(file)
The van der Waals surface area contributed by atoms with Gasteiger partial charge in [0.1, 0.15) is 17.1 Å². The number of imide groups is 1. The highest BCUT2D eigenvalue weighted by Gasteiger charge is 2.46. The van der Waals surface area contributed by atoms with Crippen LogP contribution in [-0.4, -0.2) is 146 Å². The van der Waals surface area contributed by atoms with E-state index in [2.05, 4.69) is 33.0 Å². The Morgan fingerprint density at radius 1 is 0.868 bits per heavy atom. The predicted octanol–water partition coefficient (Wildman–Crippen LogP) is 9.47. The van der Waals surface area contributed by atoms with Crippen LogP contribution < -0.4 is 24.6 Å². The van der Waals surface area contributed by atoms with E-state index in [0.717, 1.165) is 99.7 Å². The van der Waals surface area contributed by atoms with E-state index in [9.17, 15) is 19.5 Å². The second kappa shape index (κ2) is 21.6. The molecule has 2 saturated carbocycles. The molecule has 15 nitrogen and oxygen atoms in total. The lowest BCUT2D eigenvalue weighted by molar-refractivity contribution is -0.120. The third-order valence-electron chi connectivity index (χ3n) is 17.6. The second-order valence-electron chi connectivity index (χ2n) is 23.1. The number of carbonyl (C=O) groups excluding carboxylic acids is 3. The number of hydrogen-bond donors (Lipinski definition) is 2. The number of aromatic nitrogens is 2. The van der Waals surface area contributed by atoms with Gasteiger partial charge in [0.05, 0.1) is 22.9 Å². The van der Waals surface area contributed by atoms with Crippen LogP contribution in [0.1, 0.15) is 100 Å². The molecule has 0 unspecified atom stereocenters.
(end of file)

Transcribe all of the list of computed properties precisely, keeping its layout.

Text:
The van der Waals surface area contributed by atoms with Gasteiger partial charge in [0.1, 0.15) is 17.1 Å². The number of imide groups is 1. The highest BCUT2D eigenvalue weighted by Gasteiger charge is 2.46. The van der Waals surface area contributed by atoms with Crippen LogP contribution in [-0.4, -0.2) is 146 Å². The van der Waals surface area contributed by atoms with E-state index in [2.05, 4.69) is 33.0 Å². The Morgan fingerprint density at radius 1 is 0.868 bits per heavy atom. The predicted octanol–water partition coefficient (Wildman–Crippen LogP) is 9.47. The van der Waals surface area contributed by atoms with Crippen LogP contribution < -0.4 is 24.6 Å². The van der Waals surface area contributed by atoms with E-state index in [0.717, 1.165) is 99.7 Å². The van der Waals surface area contributed by atoms with E-state index in [9.17, 15) is 19.5 Å². The second kappa shape index (κ2) is 21.6. The molecule has 2 saturated carbocycles. The molecule has 15 nitrogen and oxygen atoms in total. The lowest BCUT2D eigenvalue weighted by molar-refractivity contribution is -0.120. The third-order valence-electron chi connectivity index (χ3n) is 17.6. The second-order valence-electron chi connectivity index (χ2n) is 23.1. The number of carbonyl (C=O) groups excluding carboxylic acids is 3. The number of hydrogen-bond donors (Lipinski definition) is 2. The number of aromatic nitrogens is 2. The van der Waals surface area contributed by atoms with Gasteiger partial charge in [0.05, 0.1) is 22.9 Å². The van der Waals surface area contributed by atoms with Crippen LogP contribution in [0.1, 0.15) is 100 Å². The molecule has 0 unspecified atom stereocenters.